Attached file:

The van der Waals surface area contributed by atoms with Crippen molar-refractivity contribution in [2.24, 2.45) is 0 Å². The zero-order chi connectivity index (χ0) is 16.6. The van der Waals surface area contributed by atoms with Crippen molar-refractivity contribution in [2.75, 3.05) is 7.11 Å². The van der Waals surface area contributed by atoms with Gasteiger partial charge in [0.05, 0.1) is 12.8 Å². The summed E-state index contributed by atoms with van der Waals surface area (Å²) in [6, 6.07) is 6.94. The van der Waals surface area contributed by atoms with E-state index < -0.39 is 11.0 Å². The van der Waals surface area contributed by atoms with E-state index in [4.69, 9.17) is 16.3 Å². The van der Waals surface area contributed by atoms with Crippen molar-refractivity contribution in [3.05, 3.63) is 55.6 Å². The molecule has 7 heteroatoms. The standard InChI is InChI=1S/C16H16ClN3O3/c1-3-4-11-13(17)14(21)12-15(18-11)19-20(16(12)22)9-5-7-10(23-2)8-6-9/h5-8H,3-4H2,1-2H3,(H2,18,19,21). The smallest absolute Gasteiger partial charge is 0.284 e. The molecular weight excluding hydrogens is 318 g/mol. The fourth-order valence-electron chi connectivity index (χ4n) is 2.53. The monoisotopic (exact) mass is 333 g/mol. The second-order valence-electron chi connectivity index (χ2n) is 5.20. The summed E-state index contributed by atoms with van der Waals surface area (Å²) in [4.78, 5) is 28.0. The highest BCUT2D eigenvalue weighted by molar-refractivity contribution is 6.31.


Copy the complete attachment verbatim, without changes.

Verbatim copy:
The van der Waals surface area contributed by atoms with Crippen molar-refractivity contribution in [2.24, 2.45) is 0 Å². The zero-order chi connectivity index (χ0) is 16.6. The van der Waals surface area contributed by atoms with Crippen molar-refractivity contribution in [2.75, 3.05) is 7.11 Å². The van der Waals surface area contributed by atoms with Gasteiger partial charge in [0.05, 0.1) is 12.8 Å². The summed E-state index contributed by atoms with van der Waals surface area (Å²) in [6, 6.07) is 6.94. The van der Waals surface area contributed by atoms with E-state index < -0.39 is 11.0 Å². The van der Waals surface area contributed by atoms with E-state index in [4.69, 9.17) is 16.3 Å². The van der Waals surface area contributed by atoms with Crippen molar-refractivity contribution in [3.05, 3.63) is 55.6 Å². The molecule has 7 heteroatoms. The standard InChI is InChI=1S/C16H16ClN3O3/c1-3-4-11-13(17)14(21)12-15(18-11)19-20(16(12)22)9-5-7-10(23-2)8-6-9/h5-8H,3-4H2,1-2H3,(H2,18,19,21). The smallest absolute Gasteiger partial charge is 0.284 e. The molecular weight excluding hydrogens is 318 g/mol. The fourth-order valence-electron chi connectivity index (χ4n) is 2.53. The monoisotopic (exact) mass is 333 g/mol. The second-order valence-electron chi connectivity index (χ2n) is 5.20. The summed E-state index contributed by atoms with van der Waals surface area (Å²) in [4.78, 5) is 28.0. The highest BCUT2D eigenvalue weighted by molar-refractivity contribution is 6.31.